Review : Hour of 13 - 333
PitchforkIt's OK if you need to laugh at Hour of 13: From their horror movie name to their most remarkable press photo, in which a pale, naked woman with her back to the camera kneels as if to worship at the altar of the band above her, the North Carolina classic doom squadron leans heavily upon the itinerant gestures of its genre. Frontman Phil Swanson's piercing wail pairs high-flying Ozzyisms with theatric harmonies and verses so pensive you'd swear he was cupping a chalice. Arranger and multi-instrumentalist Chad Davis wraps massive, squealing solos through most every space he can. It's a sound that Jack Black might conjure for his next rock'n'roll hero. Meanwhile, the title and cover of Hour of 13's latest and third album, 333, both seem custom-crafted by a marketing firm you'd never hire: "Let's cut the Number of the Beast in half, because everyone loves a good Crowley reference, etch it into a big-jawed skull lit by candlelight, and put it in the middle of three gold-embossed triangles. And don't forget the freak-show font. Those dark kids will just love it."
While their gestures and symbols are inarguably mawkish and predictable, even in a field with an unending history of such, Hour of 13's swill of lurching Saint Vitus-style doom and gymnastic New Wave of British Heavy Metal technique makes the band itself a rarity-- an act evidently reverent to its stylistic forebears but energized as if they'd invented this music themselves. "Deny the Cross" takes the lead for 333; it's a passionate, dynamic expanse, shifting between moments of head-banging rumble and psychedelic smear. On "Rite of Samhain", Davis inlays crisscrossing guitars above a basic rhythm section, a prototypical doomy chug offset by kinetic bursts cutting constantly through the track. Swanson's voice is masterful, occasionally doubling and tripling itself to foster a sense of spectacle. The duo's transitions-- whether a basic drum fill or quick and extended guitar lick-- serve these songs well, too, helping the pieces Davis and Swanson put together actually stay that way.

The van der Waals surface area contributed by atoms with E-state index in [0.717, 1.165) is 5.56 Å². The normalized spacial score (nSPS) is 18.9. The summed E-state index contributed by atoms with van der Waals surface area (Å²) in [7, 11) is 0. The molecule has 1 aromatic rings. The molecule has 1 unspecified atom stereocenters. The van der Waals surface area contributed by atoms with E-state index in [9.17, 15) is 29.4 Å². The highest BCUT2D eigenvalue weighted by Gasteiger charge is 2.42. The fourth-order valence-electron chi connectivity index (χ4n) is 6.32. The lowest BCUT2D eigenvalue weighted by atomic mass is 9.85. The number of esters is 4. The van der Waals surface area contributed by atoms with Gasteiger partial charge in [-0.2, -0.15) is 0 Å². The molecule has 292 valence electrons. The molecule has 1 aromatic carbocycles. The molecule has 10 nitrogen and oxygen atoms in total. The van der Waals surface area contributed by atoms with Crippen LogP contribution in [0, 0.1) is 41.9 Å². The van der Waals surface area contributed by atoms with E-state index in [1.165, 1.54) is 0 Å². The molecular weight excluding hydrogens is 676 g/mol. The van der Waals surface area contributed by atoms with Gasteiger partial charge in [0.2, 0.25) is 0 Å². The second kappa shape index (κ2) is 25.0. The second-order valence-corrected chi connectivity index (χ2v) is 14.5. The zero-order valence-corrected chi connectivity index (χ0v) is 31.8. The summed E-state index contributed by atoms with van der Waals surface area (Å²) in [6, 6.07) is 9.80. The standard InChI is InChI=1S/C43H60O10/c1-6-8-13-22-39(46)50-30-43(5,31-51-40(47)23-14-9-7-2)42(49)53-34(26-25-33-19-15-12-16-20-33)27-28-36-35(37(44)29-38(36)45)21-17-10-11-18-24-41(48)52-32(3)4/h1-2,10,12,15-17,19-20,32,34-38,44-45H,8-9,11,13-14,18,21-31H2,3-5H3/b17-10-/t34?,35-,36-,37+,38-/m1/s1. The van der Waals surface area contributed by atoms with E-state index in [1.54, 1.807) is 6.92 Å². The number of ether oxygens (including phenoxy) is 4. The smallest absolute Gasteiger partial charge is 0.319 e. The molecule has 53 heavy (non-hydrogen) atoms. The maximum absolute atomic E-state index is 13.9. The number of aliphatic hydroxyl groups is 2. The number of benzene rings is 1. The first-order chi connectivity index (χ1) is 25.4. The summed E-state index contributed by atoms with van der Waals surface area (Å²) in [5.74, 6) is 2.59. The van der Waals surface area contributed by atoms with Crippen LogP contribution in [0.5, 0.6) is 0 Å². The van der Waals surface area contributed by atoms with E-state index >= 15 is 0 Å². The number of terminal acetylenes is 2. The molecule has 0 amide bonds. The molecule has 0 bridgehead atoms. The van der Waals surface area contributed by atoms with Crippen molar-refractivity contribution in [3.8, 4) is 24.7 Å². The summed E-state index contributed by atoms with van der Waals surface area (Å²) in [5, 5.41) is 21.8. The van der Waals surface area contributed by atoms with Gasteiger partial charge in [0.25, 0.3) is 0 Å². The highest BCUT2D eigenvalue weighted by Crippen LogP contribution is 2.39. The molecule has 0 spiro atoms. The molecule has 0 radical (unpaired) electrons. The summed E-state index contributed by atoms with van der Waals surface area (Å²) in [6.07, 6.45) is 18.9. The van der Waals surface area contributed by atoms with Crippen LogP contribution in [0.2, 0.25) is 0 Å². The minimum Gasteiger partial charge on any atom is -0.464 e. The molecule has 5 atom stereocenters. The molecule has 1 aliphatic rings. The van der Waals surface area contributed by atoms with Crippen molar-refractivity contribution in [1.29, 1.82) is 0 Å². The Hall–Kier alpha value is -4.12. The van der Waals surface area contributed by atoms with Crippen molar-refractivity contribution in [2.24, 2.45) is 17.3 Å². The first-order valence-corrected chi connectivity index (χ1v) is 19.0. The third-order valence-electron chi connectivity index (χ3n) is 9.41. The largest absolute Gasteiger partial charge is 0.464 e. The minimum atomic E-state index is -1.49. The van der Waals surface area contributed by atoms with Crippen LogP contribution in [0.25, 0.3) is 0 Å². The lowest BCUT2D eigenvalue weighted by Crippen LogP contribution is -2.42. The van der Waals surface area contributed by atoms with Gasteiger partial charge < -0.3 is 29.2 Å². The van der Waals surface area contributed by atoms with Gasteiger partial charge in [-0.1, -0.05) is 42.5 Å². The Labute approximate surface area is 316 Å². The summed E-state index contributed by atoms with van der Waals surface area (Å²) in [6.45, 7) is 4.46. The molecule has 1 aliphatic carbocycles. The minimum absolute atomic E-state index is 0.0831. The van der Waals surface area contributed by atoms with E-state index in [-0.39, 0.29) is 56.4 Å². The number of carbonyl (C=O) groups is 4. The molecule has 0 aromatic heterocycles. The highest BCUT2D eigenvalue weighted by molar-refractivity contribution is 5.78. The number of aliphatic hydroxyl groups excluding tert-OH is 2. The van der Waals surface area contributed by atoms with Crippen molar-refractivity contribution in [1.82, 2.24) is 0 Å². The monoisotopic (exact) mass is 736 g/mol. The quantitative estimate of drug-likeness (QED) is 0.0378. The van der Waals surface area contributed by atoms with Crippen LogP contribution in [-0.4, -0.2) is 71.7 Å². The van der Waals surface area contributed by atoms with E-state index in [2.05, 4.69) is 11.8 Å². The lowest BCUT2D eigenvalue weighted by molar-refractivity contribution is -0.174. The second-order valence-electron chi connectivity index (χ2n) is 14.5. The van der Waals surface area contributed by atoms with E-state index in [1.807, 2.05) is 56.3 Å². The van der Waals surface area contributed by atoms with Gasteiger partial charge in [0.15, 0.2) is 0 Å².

Indeed, Hour of 13's most audacious tracks are, at least on 333, also their best. "Lucky Bones" and "The Burning", the two multi-part tunes that break the eight-minute mark, overcome the obvious stylistic touchstones from sheer force of will, allowing the disbelief-- an American crew in 2012, making this music so well, in the South-- not to be simply suspended but almost forgotten altogether. After a compelling intro that touches at the edge of stoner metal, "The Burning" lets Swanson set up his story-- essentially, the cost of sin is damnation, and now you are burning, so whatever, mortal. The song's middle third picks up the pace to, if you will, turn up the heat on the same topic. "Divorced from salvation," Swanson sings over one of the record's best sprints, "into damnation." The shift in speed works, somehow making Swanson's warning about an embroiled eternity seem great-- the kind of stuff that, several decades ago, you might've pumped your fist to in an outsized arena. Closer "Lucky Bones" triggers back and forth between mid-tempo quake, squealing solos, and an inescapable chorus, with several short, forlorn sections lending appropriate gravity to the song's observations on burial, or being "given to the dust." Again, these sprawls work because they're so very immersive, temporarily beating back Hour of 13's revivalist stigma....full text